Unlike Google Loons and other stratospheric orbs before it, DARPA’s models utilize sensors that read wind speed and directions at greater distances. These sensors allow for the balloons to adjust their position to remain in one spot, explaining why the Kansas City orbs were steadily hanging in place as opposed to bobbing around like apples in a tub.

UFO believers might be disappointed, but there are plenty of other X-Files-worthy stories still to be solved.

[ht KMBC 9 News]

Pennsylvania Has Become a Hotbed of Bigfoot Sightings

iStock, THEPALMER
iStock, THEPALMER

If catching a glimpse of a real, live Bigfoot has been on your bucket list, you might want to plan a trip to Pennsylvania.

According to CBS Pittsburgh, Pennsylvania now ranks as the third best place to catch a glimpse of a Sasquatch. These findings came to light thanks to the Travel Channel’s new show In Search of Monsters, which analyzed the Bigfoot Field Researchers Organization (BFRO) collection of sightings data.

According to the BFRO, which dubs itself “the only scientific research organization exploring the Bigfoot/Sasquatch mystery," of the 23,000 Bigfoot sighting reports they have on file, 1340 of them came from The Keystone State (although the site notes that there may be significant under-representation in some areas that lack sufficient internet access or computers).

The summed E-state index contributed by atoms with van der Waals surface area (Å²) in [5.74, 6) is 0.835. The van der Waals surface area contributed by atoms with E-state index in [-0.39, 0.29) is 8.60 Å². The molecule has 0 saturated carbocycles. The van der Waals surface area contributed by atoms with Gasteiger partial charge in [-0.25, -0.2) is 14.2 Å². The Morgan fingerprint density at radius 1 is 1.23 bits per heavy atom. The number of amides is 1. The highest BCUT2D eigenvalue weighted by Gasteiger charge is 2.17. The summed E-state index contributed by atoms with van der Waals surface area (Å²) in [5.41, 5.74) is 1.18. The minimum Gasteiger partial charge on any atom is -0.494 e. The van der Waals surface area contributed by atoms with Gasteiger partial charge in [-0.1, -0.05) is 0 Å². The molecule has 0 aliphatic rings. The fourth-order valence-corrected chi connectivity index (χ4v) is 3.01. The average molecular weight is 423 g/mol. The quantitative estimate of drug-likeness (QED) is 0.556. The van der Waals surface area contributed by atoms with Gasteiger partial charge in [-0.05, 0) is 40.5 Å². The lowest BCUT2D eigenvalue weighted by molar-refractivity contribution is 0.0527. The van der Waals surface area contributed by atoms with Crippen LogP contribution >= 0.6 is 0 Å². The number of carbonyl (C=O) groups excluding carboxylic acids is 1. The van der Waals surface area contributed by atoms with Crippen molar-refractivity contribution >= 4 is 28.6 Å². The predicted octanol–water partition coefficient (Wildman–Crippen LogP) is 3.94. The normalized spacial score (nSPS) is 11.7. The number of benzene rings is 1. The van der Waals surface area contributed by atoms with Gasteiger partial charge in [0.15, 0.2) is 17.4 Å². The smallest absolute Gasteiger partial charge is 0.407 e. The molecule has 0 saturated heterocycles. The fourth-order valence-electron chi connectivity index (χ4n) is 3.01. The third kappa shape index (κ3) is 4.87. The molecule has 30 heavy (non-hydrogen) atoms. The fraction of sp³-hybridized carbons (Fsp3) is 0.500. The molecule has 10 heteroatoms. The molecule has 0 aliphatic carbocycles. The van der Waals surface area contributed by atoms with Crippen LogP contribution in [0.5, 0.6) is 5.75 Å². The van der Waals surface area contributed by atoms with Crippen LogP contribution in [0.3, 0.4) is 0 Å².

The Philadelphia Inquirer recently reported on the growing popularity of Bigfoot hunting in Pennsylvania, with some cryptid searchers even viewing it as a fun weekend pastime.

Though Bigfoot's popularity may be on the rise in Pennsylvania, both California and Washington have PA beat when it comes to the sheer numbers. California was deemed the second best place to look for Sasquatch with over 1697 sightings reported, while Washington leads the country with 2032 sightings in all.

If you do happen to run into a Sasquatch, keep in mind that your reactions may have certain legal repercussions (for example, it's illegal to shoot Bigfoot in some states; you'll want to check with your state's wildlife department for your area's exact rules). And if you want to register that sighting, the BFRO makes it easy with an online form that allows you to recount all the key details—and speak with a BFRO investigator.

SECTIONS

arrow
LIVE SMARTER